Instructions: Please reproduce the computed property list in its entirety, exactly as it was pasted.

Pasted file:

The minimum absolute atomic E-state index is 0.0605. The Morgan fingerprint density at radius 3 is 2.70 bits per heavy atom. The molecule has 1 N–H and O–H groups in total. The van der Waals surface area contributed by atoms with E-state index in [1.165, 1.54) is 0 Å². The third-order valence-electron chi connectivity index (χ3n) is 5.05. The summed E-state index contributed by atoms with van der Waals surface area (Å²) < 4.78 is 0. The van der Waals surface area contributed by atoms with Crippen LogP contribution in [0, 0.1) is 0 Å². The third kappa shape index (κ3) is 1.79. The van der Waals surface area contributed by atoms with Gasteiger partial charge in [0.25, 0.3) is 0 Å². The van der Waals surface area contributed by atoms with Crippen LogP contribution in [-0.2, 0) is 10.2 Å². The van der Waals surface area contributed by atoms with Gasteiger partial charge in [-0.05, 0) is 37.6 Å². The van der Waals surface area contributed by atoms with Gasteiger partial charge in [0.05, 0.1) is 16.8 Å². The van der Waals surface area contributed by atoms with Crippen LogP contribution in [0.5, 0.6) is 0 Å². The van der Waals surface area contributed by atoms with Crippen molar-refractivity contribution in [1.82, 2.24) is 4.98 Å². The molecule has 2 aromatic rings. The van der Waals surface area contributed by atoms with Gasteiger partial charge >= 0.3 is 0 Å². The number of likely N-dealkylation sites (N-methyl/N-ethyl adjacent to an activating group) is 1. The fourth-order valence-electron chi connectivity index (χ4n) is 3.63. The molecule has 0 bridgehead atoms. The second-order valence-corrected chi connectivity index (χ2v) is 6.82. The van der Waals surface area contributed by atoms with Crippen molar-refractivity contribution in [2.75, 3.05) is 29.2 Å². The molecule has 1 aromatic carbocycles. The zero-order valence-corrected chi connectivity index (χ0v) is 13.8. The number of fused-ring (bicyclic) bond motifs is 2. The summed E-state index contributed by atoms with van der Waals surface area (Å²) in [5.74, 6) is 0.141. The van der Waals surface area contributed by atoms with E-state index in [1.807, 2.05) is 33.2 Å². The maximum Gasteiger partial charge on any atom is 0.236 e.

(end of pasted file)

The minimum absolute atomic E-state index is 0.0605. The Morgan fingerprint density at radius 3 is 2.70 bits per heavy atom. The molecule has 1 N–H and O–H groups in total. The van der Waals surface area contributed by atoms with E-state index in [1.165, 1.54) is 0 Å². The third-order valence-electron chi connectivity index (χ3n) is 5.05. The summed E-state index contributed by atoms with van der Waals surface area (Å²) < 4.78 is 0. The van der Waals surface area contributed by atoms with Crippen LogP contribution in [0, 0.1) is 0 Å². The third kappa shape index (κ3) is 1.79. The van der Waals surface area contributed by atoms with Gasteiger partial charge in [0.25, 0.3) is 0 Å². The van der Waals surface area contributed by atoms with Crippen LogP contribution in [-0.2, 0) is 10.2 Å². The van der Waals surface area contributed by atoms with Gasteiger partial charge in [-0.05, 0) is 37.6 Å². The van der Waals surface area contributed by atoms with Gasteiger partial charge in [0.05, 0.1) is 16.8 Å². The van der Waals surface area contributed by atoms with Crippen LogP contribution in [0.5, 0.6) is 0 Å². The van der Waals surface area contributed by atoms with Crippen molar-refractivity contribution in [1.82, 2.24) is 4.98 Å². The molecule has 2 aromatic rings. The van der Waals surface area contributed by atoms with Gasteiger partial charge >= 0.3 is 0 Å². The number of likely N-dealkylation sites (N-methyl/N-ethyl adjacent to an activating group) is 1. The fourth-order valence-electron chi connectivity index (χ4n) is 3.63. The molecule has 0 bridgehead atoms. The second-order valence-corrected chi connectivity index (χ2v) is 6.82. The van der Waals surface area contributed by atoms with Crippen molar-refractivity contribution in [2.75, 3.05) is 29.2 Å². The molecule has 1 aromatic carbocycles. The zero-order valence-corrected chi connectivity index (χ0v) is 13.8. The number of fused-ring (bicyclic) bond motifs is 2. The summed E-state index contributed by atoms with van der Waals surface area (Å²) in [5.74, 6) is 0.141. The van der Waals surface area contributed by atoms with E-state index in [1.807, 2.05) is 33.2 Å². The maximum Gasteiger partial charge on any atom is 0.236 e.